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Poster Abstracts

Flexible Assertive Community Treatment

Authors:

Denis Long ,

North Lee Mental Health Service, IE
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Colm Herlihy,

North Lee Mental Health Service, IE
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John Kelleher,

North Lee Mental Health Service, IE
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Ned Kelly,

North Lee Mental Health Service, IE
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Martin Lawlor

North Lee Mental Health Service, IE
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Abstract

Background: Carraig Mor Psychiatric Intensive care unit has developed a Flexible Assertive Community Treatment (FACT) approach for mental health service users with complex needs.

The aim of FACT is to reduce readmissions and increase voluntary engagement with mental health services through increased levels of outpatient care. FACT combines two approaches within one multidisciplinary team:

 Individual case management: A more intensive flexible approach for patients at times of need.

FACT is a versatile and comprehensive model with continuity of care as its cornerstone; as service user’s needs fluctuate they remain under the care of the same team who adapt their approach to meet changing needs (Drukker, Visser, Sytema, & van Os, 2013)

Rationale: One of the essential components of the FACT approach is the ability to confidently make decisions around risk. This is often under difficult circumstances and sometimes will involve using incomplete, conflicting and unconfirmed information. Historically, this has led to mental health practitioners becoming risk averse resulting in extended involuntary admissions due to perceived risk. This is especially true in case management where physical or sexual violence has to be considered. These factors can cause decision making to become paralysed. Such fears can become a significant barrier to recovery, denying service users opportunities to reach their full potential.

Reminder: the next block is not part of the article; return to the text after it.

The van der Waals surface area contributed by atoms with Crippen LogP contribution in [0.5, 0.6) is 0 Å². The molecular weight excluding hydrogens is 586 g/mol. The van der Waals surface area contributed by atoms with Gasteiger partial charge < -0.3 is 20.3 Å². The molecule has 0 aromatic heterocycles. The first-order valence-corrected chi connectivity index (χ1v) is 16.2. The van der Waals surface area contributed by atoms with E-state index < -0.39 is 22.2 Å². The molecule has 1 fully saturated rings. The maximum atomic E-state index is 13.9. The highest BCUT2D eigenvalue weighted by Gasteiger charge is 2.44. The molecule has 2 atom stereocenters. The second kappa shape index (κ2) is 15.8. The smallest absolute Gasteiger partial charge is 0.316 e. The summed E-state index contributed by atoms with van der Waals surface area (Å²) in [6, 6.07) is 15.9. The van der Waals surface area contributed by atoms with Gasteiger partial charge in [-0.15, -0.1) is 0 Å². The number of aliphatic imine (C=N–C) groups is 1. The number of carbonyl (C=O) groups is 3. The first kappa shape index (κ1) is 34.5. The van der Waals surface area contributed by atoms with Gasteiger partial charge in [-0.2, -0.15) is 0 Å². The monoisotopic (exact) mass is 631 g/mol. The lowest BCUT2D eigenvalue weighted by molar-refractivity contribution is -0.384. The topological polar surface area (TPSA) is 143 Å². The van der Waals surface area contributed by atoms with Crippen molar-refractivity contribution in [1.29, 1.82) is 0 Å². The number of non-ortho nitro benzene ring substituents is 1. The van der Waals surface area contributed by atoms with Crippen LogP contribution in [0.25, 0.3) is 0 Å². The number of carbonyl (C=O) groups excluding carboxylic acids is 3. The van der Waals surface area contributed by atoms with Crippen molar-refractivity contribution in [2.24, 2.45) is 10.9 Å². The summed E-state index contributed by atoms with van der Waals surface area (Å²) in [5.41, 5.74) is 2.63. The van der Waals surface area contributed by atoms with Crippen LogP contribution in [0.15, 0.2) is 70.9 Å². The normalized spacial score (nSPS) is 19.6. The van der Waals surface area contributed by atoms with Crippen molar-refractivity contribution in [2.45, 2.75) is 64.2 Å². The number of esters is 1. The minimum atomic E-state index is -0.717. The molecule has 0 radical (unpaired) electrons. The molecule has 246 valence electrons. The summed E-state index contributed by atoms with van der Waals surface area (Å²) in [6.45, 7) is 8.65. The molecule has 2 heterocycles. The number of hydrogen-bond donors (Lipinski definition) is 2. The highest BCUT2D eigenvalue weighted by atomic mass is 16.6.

Structured Professional Judgment: The Carraig Mor FACT team utilise a structured professional judgment (SPJ) approach to aid decision making. SPJ provides a transparent structure that gives explicit instructions and recommendations for the process of identifying risk factors and protective factors unique to the individual service users. It further allows the combining and understanding of this information to aid decision making by means of risk formulation and scenario planning.

Decision Making: Formulation is the process of making sense of the complex interactions between different sources of information, including from clinical interview, scales and collateral reports, while identifying potential causation. Examples of this approach include the HCR-20 & RSVP. 

Risk formulation describes how and why people make decisions to engage in violence, and seeks to understand the various factors that influence their decision making. In practice, risk formulation examines protective factors and destabilising factors unique to the individual service user to inform decision making and individual care planning. 

Scenario planning is a process of developing several possible futures and individual care or safety plans to meet the potential needs of these hypothetical situations. 

Conclusion: Labelling and stigma are not confined to diagnosis of mental illness; service users with complex presentations which include histories of violence or sexual offending are often perceived to be dangerous outside the context of the violent event. Risk formulation allows mental health practitioners to make decisions based around service user needs without becoming fixated upon previous offending. Furthermore, it allows for the identification and implementation of protective factors which support the service user to continue through the care pathway unimpeded by stigma and to reach their full potential of personal recovery.

References:

1- Drukker, M., Visser, E., Sytema, S., & van Os, J.  Flexible assertive community treatment, severity of symptoms and psychiatric health service use, a real life observational study. Clinical Practice & Epidemiology in Mental Health, 2013;9(1).

How to Cite: Long D, Herlihy C, Kelleher J, Kelly N, Lawlor M. Flexible Assertive Community Treatment. International Journal of Integrated Care. 2017;17(5):A527. DOI: http://doi.org/10.5334/ijic.3847
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Published on 17 Oct 2017.

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